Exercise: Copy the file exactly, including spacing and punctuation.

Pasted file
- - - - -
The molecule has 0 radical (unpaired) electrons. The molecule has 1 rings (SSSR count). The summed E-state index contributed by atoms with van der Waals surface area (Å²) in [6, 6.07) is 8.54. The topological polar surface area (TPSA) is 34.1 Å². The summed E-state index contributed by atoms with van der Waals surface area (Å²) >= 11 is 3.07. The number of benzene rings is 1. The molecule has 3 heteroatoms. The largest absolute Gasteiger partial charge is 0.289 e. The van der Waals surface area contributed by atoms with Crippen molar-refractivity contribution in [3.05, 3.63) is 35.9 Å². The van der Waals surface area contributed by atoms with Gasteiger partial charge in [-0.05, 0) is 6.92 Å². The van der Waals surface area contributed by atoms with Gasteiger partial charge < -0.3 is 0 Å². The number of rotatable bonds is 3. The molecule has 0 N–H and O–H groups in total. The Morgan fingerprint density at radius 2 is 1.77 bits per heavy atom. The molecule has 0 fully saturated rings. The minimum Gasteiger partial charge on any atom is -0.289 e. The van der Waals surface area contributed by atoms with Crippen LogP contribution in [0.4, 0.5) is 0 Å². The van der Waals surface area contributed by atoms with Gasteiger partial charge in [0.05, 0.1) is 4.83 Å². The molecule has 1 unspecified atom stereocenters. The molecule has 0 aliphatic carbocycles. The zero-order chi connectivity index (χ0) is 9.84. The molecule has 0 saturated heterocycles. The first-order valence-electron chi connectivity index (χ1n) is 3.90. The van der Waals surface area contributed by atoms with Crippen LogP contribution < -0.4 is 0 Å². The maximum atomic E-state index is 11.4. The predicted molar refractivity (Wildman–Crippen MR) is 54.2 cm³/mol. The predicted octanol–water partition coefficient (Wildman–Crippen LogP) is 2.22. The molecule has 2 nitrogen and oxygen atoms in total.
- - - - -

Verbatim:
The molecule has 0 radical (unpaired) electrons. The molecule has 1 rings (SSSR count). The summed E-state index contributed by atoms with van der Waals surface area (Å²) in [6, 6.07) is 8.54. The topological polar surface area (TPSA) is 34.1 Å². The summed E-state index contributed by atoms with van der Waals surface area (Å²) >= 11 is 3.07. The number of benzene rings is 1. The molecule has 3 heteroatoms. The largest absolute Gasteiger partial charge is 0.289 e. The van der Waals surface area contributed by atoms with Crippen molar-refractivity contribution in [3.05, 3.63) is 35.9 Å². The van der Waals surface area contributed by atoms with Gasteiger partial charge in [-0.05, 0) is 6.92 Å². The van der Waals surface area contributed by atoms with Gasteiger partial charge < -0.3 is 0 Å². The number of rotatable bonds is 3. The molecule has 0 N–H and O–H groups in total. The Morgan fingerprint density at radius 2 is 1.77 bits per heavy atom. The molecule has 0 fully saturated rings. The minimum Gasteiger partial charge on any atom is -0.289 e. The van der Waals surface area contributed by atoms with Crippen LogP contribution in [0.4, 0.5) is 0 Å². The van der Waals surface area contributed by atoms with Gasteiger partial charge in [0.05, 0.1) is 4.83 Å². The molecule has 1 unspecified atom stereocenters. The molecule has 0 aliphatic carbocycles. The zero-order chi connectivity index (χ0) is 9.84. The molecule has 0 saturated heterocycles. The first-order valence-electron chi connectivity index (χ1n) is 3.90. The van der Waals surface area contributed by atoms with Crippen LogP contribution < -0.4 is 0 Å². The maximum atomic E-state index is 11.4. The predicted molar refractivity (Wildman–Crippen MR) is 54.2 cm³/mol. The predicted octanol–water partition coefficient (Wildman–Crippen LogP) is 2.22. The molecule has 2 nitrogen and oxygen atoms in total.